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Sri Bharat Traders, Represented by Its Partners and ors. Vs. S.R. Viswanathan - Court Judgment

LegalCrystal Citation
SubjectCivil
CourtChennai High Court
Decided On
Reported in(1983)2MLJ1
AppellantSri Bharat Traders, Represented by Its Partners and ors.
RespondentS.R. Viswanathan
Excerpt:
- - 2 the general rule is that costs shall follow the event and a successful party is entitled to his costs, unless there is a good cause for depriving him of the same. there are well settled norms for interference by the appellate court in the matter of discretion exercised by the first court with regard to costs in the us. interference by the appellate court will be warranted only if the first court has not exercised any discretion at all or the exercise of discretion is not judicial, or where the exercise of such discretion is in violation of any well-settled principle, or it is the result of a misapprehension of fact or of law......infirmities in it, so as to compel me to interfere with the discretion of the court below in the matter of costs. accordingly, i have no other alternative but to dismiss the appeal, and the same is dismissed. in the circumstances of the case, and taking note of the fact that this appeal is directed against the costs only there will be no order as to costs in this appeal.3. the plaintiff has preferred the memorandum of cross-objections with regard to interest from the date of suit till date of deposit. the award of interest after the disposal of the suit is entirely in the discretion of the court. first of all, i must point out that this aspect does not appear to have been pressed forth before the court below and a decision courted thereon. furthermore, i find that the period for.....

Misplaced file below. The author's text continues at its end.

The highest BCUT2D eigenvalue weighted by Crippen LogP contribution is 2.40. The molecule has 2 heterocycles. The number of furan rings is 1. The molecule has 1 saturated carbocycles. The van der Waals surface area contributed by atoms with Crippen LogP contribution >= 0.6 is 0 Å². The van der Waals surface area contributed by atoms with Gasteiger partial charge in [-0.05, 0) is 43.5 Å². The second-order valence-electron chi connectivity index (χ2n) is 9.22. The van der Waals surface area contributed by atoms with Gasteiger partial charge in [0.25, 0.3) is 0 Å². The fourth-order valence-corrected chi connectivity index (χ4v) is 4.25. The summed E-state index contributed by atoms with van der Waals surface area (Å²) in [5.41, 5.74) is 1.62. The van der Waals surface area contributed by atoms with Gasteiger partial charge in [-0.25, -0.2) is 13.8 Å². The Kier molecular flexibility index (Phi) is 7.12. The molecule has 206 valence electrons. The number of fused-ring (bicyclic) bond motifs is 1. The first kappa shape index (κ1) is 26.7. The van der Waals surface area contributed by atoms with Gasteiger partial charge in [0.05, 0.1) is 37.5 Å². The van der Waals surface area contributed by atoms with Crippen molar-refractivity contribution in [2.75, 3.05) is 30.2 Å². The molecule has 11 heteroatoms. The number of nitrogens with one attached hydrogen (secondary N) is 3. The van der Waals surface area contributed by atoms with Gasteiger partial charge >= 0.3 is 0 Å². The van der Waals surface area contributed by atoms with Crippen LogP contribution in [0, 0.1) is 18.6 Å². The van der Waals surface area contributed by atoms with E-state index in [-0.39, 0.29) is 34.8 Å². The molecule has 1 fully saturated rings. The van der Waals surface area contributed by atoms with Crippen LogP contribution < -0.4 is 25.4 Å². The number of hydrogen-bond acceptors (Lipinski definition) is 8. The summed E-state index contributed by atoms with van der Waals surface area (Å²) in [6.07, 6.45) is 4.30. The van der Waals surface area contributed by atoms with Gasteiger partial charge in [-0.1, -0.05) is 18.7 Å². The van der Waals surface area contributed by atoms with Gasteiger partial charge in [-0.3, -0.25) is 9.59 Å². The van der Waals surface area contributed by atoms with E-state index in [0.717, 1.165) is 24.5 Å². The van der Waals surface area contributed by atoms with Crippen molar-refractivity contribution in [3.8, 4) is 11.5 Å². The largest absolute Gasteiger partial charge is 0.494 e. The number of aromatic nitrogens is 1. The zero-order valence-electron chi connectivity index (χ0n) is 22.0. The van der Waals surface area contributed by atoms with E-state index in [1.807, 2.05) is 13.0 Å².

Judgment:

S. Nainar Sundaram, J.

1. This appeal is directed against the judgment and decree of the Subordinate Judge of Tirupathur, North Arcot, in O.S. No. 66 of 1976. The defendants are the appellants and the plaintiff is the respondent. The plaintiff laid the suit for recovery of amounts due on two promissory notes with future interest and costs. The defendants did contest the suit by filing a written statement contending for dismissal of the suit with costs. One redeeming feature was that the defendants deposited the suit claim on the first hearing date itself. Hence, the only contest was with reference to the award of costs in the suit. The Court below has discussed the factors which justify the award of costs and has accordingly decreed the suit of the plaintiff for costs alone. It is found that there were, in fact, demands for payment earlier to the filing of the suit. The defendants have not disputed the demands made by the plaintiff. The third defendant, examined as D.W. 1, admitted the receipt of the notice issued by the plaintiff on 1st July, 1976, under the original of Exhibit A-3. What he would state is that he was demanding the correct and proper account. There was a reply by defendants to the plaintiff, as could be seen Exhibit A-4 and there, the defendants have raised an issue that the plaintiff could not claim interest at the rate received in the promissory note and there was an agreement to pay interest at a lesser rate. The plaintiff issued a further notice through his counsel, as could be seen from Exhibit: A-5. Further, the evidence of D.W. 1 is that he met the plaintiff after the last notice for the purpose of discharging the debts. Significantly, this version has not been put forth in the written statement of the defendant. The suit came to be filed long after the last notice. These features have been taken note of by the Court below for the purpose of exercising its discretion in awarding costs to the plaintiff.